Payday lending is a high-cost loan product that is built on its ability to churn consumers through a cycle of debt, collecting fees for as long as possible. Fortunately, 15 states and the District of Columbia have made a definitive statement to prohibit high-cost payday loans by adopting interest rate caps of 36% or less. The experiences of consumers in payday-free states show that eliminating the payday debt trap brings a host of positive benefits. This report draws on years of research (including academic studies, surveys and focus group results) to outline and articulate the evidence from payday-free states.
The experiences of these states demonstrate:
- State payday loan bans save consumers more than $2.2 billion annually in fees that would otherwise be paid to payday lenders.
- Payday loan restrictions do not force consumers to use products that cause greater harm than payday loans. Borrowers in states without payday loans employ a variety of strategies to address a cash flow shortfall at a fraction of the cost of payday loans.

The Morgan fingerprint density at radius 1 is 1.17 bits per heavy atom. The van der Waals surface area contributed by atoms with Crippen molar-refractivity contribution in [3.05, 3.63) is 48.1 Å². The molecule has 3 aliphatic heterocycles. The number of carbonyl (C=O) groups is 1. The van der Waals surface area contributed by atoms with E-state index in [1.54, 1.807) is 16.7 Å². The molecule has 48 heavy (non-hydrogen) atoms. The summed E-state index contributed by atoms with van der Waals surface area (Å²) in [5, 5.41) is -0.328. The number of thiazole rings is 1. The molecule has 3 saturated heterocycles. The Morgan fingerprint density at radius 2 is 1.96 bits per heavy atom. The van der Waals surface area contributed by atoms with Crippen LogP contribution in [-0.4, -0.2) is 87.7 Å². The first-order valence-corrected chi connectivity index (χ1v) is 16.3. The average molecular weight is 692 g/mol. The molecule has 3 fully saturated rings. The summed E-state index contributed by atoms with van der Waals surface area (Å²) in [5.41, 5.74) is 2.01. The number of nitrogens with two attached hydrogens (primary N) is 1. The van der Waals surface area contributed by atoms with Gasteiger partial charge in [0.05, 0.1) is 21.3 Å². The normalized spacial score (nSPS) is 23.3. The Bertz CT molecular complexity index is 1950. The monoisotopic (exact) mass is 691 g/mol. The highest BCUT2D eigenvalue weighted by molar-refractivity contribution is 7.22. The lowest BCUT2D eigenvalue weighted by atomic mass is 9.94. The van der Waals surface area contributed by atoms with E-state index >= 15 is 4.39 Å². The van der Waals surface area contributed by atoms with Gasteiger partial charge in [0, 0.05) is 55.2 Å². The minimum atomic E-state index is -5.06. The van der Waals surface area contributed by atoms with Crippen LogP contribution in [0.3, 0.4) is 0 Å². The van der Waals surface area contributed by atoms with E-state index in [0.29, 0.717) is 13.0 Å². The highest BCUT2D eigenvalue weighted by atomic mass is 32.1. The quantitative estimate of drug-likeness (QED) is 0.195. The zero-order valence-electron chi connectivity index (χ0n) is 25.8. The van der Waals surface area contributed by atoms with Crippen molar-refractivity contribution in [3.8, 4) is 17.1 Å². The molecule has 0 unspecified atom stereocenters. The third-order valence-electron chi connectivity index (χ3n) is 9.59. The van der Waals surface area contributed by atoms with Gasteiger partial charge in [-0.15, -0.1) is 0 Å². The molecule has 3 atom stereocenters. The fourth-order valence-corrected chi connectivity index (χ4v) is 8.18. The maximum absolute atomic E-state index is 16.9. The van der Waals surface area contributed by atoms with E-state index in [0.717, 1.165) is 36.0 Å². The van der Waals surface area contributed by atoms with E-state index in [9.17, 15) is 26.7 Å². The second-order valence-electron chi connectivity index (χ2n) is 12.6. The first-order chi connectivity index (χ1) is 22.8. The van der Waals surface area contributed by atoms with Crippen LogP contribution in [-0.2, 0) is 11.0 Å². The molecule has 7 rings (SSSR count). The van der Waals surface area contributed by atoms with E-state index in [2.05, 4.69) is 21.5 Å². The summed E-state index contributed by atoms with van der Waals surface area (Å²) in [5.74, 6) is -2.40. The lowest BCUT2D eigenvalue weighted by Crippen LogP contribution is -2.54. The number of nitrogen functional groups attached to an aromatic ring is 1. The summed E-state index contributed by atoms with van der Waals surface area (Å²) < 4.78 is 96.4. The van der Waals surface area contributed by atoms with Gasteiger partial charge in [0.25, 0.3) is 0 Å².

- In addition to protecting consumers from the high costs of payday loans, state payday lending restrictions also help borrowers by preventing the long-term harms associated with these loans. These harms include: increased difficulty paying bills, delayed medical spending, involuntary bank account closure, higher likelihood of filing for bankruptcy, and decreased job performance.
- Finally, there is broad public support for maintaining the rate caps in states that prevent the harms of the typical 400% payday loan, both from citizens at large and from former payday borrowers.